p>Aujourd'hui, nouer des amitiés, développer des relations professionnelles ou encore constituer un couple passe, pour un nombre croissant d'individus, par Internet. Pourtant, la croyance ingénue selon laquelle cette technologie serait, par nature, désocialisante persiste. Tout internaute serait-il aspiré dans une " réalité virtuelle " ? Eloigné de son monde, de ses proches, de son corps même, renaîtrait-il dans un cyberespace désincarné ? Ce mythe masque les liens étroits du réel et du virtuel, et fait fi de l'impossibilité de séparer pratiques sociales et usages informatiques. Continuer à penser le Web comme un espace qui transcende notre réalité est une erreur d'évaluation lourde de conséquences théoriques et politiques. Car les pratiques informatiques relèvent bien souvent du détournement : les usagers domestiquent les ordinateurs et s'en emparent pour explorer de nouveaux possibles, personnels ou collectifs. Nourri d'interviews et de témoignages de blogueurs, d'artistes, d'adeptes du sexe en ligne, de figures de la militance Internet, cet ouvrage montre que la sociabilité du Web se combine de manière multiple et complexe avec les liaisons amoureuses ou amicales, les relations de parenté et les rapports de travail. Si cette reconfiguration de notre être en société ne va pas sans risques, elle est aussi porteuse de surprises : sous le regard du sociologue, le Web invente des modalités neuves et fécondes du lien social. </p
We show that renormalization group (RG) theory applied to complex networks are useful to classify network topologies into universality classes in the space of configu-rations. The RG flow readily identifies a small-world/fractal transition by finding a trivial stable fixed point of a complete graph, and two unstable fixed points consisting of (i) a pure fractal topology and (ii) a fractal with short-cuts that exists exactly at the small-world/fractal transition. As a collateral, The RG technique explains the co-existence of the seemingly contradicting fractal and small-world phases and allows to extract information on the distribution of short-cuts in real-world networks, a problem of importance for information flow in the system. A generic property that is usually inherent in scale-free networks but applies equally well to other types of networks, such as in Erd˝ os-Rényi random graphs, is the small-world feature [1, 2]. In small-world networks a very small number of steps is required to reach a given node starting from any other node. This is expressed by the slow (logarithmic) increase of the average diameter of the network, ¯ r, with the total number of nodes N 0 , ¯ r ∼ ln N 0 , where r is the shortest distance between two nodes through network links. The small-world property has been shown to apply in many empirical studies of diverse systems. However, re-cent work [3–6] showed that many networks that have been found to display the small-world property, such as the WWW, are indeed fractal, indicating a power-law dependence of the distances with the network size, ¯ r ∼ N 1/dB , where d B is the fractal dimension. Therefore, it is not clear how it is possible that fractal scale-free net-works coexist with the small world property. This shows the need for a mathematical framework that reconciles these two seemingly contradictory aspects, fractality and the small-world property.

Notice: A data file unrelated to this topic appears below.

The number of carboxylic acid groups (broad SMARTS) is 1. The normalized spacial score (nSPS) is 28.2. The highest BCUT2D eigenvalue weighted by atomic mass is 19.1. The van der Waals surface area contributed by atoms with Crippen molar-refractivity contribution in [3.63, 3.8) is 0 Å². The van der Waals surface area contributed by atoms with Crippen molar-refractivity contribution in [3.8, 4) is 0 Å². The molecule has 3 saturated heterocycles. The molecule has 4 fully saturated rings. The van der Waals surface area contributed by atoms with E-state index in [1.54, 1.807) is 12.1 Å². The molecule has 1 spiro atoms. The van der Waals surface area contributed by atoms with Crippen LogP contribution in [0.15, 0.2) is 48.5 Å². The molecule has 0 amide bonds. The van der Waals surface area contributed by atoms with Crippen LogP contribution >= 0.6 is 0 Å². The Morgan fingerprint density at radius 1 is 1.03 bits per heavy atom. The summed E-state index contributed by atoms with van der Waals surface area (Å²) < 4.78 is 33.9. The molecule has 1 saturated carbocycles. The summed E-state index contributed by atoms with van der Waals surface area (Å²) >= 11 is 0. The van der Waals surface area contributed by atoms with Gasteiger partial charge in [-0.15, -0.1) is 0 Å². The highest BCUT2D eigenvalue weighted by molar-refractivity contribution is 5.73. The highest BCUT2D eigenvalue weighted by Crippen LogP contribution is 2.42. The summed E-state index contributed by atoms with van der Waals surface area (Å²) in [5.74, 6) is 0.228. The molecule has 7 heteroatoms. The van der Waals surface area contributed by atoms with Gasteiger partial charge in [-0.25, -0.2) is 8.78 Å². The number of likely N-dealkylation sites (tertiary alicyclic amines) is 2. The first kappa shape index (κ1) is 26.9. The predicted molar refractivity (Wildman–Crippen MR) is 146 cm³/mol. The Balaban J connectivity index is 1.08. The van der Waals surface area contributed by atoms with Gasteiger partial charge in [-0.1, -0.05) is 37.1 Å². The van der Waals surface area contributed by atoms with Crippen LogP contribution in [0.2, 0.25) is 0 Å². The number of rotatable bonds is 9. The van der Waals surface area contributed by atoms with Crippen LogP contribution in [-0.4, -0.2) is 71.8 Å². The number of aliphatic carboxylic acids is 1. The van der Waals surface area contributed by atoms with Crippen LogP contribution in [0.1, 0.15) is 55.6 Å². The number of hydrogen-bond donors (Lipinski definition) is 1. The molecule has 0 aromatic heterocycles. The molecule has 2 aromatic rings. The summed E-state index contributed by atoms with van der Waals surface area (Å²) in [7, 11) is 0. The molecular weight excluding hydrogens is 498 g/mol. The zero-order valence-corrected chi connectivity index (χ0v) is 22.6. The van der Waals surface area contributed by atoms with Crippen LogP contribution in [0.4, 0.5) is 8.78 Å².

From the Internet to networks of friendship, disease transmission, and even terrorism, the concept--and the reality--of networks has come to pervade modern society. But what exactly is a network? What different types of networks are there? Why are they interesting, and what can they tell us? In recent years, scientists from a range of fields--including mathematics, physics, computer science, sociology, and biology--have been pursuing these questions and building a new "science of networks." This book brings together for the first time a set of seminal articles representing research from across these disciplines. It is an ideal sourcebook for the key research in this fast-growing field. The book is organized into four sections, each preceded by an editors' introduction summarizing its contents and general theme. The first section sets the stage by discussing some of the historical antecedents of contemporary research in the area. From there the book moves to the empirical side of the science of networks before turning to the foundational modeling ideas that have been the focus of much subsequent activity. The book closes by taking the reader to the cutting edge of network science--the relationship between network structure and system dynamics. From network robustness to the spread of disease, this section offers a potpourri of topics on this rapidly expanding frontier of the new science.